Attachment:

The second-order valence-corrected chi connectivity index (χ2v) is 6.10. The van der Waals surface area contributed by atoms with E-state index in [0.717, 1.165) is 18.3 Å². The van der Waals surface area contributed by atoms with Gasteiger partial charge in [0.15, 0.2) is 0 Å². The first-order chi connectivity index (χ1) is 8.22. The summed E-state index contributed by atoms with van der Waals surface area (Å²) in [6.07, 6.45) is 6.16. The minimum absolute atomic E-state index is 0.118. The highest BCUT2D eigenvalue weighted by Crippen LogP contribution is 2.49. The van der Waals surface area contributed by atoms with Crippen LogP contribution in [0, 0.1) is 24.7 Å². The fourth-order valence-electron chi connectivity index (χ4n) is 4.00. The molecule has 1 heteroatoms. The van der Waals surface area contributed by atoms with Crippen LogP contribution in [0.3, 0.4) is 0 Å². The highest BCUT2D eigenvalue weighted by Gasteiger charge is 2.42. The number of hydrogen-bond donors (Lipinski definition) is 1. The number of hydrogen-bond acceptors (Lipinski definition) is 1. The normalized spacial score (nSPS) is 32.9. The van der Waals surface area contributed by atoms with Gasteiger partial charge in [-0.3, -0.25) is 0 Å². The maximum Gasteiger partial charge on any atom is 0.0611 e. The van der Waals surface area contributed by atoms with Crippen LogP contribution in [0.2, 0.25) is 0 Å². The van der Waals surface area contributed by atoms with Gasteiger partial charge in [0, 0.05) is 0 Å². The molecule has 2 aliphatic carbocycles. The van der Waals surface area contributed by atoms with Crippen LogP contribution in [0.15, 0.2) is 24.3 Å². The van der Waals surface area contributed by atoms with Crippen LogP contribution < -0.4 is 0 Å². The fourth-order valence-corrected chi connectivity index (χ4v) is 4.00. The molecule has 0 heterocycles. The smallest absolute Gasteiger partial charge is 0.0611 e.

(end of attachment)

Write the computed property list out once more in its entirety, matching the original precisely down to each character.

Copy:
The second-order valence-corrected chi connectivity index (χ2v) is 6.10. The van der Waals surface area contributed by atoms with E-state index in [0.717, 1.165) is 18.3 Å². The van der Waals surface area contributed by atoms with Gasteiger partial charge in [0.15, 0.2) is 0 Å². The first-order chi connectivity index (χ1) is 8.22. The summed E-state index contributed by atoms with van der Waals surface area (Å²) in [6.07, 6.45) is 6.16. The minimum absolute atomic E-state index is 0.118. The highest BCUT2D eigenvalue weighted by Crippen LogP contribution is 2.49. The van der Waals surface area contributed by atoms with Crippen LogP contribution in [0, 0.1) is 24.7 Å². The fourth-order valence-electron chi connectivity index (χ4n) is 4.00. The molecule has 1 heteroatoms. The van der Waals surface area contributed by atoms with Crippen LogP contribution in [0.3, 0.4) is 0 Å². The highest BCUT2D eigenvalue weighted by Gasteiger charge is 2.42. The number of hydrogen-bond donors (Lipinski definition) is 1. The number of hydrogen-bond acceptors (Lipinski definition) is 1. The normalized spacial score (nSPS) is 32.9. The van der Waals surface area contributed by atoms with Gasteiger partial charge in [-0.3, -0.25) is 0 Å². The maximum Gasteiger partial charge on any atom is 0.0611 e. The van der Waals surface area contributed by atoms with Crippen LogP contribution in [0.2, 0.25) is 0 Å². The van der Waals surface area contributed by atoms with Gasteiger partial charge in [0, 0.05) is 0 Å². The molecule has 2 aliphatic carbocycles. The van der Waals surface area contributed by atoms with Crippen LogP contribution in [0.15, 0.2) is 24.3 Å². The van der Waals surface area contributed by atoms with Crippen LogP contribution < -0.4 is 0 Å². The fourth-order valence-corrected chi connectivity index (χ4v) is 4.00. The molecule has 0 heterocycles. The smallest absolute Gasteiger partial charge is 0.0611 e.